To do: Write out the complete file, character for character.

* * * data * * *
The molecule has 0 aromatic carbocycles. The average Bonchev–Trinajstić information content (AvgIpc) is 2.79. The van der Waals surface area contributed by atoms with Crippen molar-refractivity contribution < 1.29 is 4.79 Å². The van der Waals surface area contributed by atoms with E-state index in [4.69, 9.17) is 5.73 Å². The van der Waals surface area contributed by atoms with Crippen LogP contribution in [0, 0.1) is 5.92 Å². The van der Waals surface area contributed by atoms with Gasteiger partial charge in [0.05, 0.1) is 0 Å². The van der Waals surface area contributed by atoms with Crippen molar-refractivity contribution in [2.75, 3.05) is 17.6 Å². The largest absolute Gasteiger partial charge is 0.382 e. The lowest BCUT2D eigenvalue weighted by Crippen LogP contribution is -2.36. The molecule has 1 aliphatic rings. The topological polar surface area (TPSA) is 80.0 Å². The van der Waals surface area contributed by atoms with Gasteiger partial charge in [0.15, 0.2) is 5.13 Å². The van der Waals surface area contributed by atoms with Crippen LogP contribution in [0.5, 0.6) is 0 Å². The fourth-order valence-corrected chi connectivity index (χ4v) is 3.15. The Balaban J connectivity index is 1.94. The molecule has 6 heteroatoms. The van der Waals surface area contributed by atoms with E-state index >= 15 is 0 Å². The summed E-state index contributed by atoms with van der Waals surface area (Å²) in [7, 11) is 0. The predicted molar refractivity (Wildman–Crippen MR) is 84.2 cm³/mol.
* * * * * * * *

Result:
The molecule has 0 aromatic carbocycles. The average Bonchev–Trinajstić information content (AvgIpc) is 2.79. The van der Waals surface area contributed by atoms with Crippen molar-refractivity contribution < 1.29 is 4.79 Å². The van der Waals surface area contributed by atoms with E-state index in [4.69, 9.17) is 5.73 Å². The van der Waals surface area contributed by atoms with Crippen LogP contribution in [0, 0.1) is 5.92 Å². The van der Waals surface area contributed by atoms with Gasteiger partial charge in [0.05, 0.1) is 0 Å². The van der Waals surface area contributed by atoms with Crippen molar-refractivity contribution in [2.75, 3.05) is 17.6 Å². The largest absolute Gasteiger partial charge is 0.382 e. The lowest BCUT2D eigenvalue weighted by Crippen LogP contribution is -2.36. The molecule has 1 aliphatic rings. The topological polar surface area (TPSA) is 80.0 Å². The van der Waals surface area contributed by atoms with Gasteiger partial charge in [0.15, 0.2) is 5.13 Å². The van der Waals surface area contributed by atoms with Crippen LogP contribution in [0.5, 0.6) is 0 Å². The fourth-order valence-corrected chi connectivity index (χ4v) is 3.15. The Balaban J connectivity index is 1.94. The molecule has 6 heteroatoms. The van der Waals surface area contributed by atoms with E-state index >= 15 is 0 Å². The summed E-state index contributed by atoms with van der Waals surface area (Å²) in [7, 11) is 0. The predicted molar refractivity (Wildman–Crippen MR) is 84.2 cm³/mol.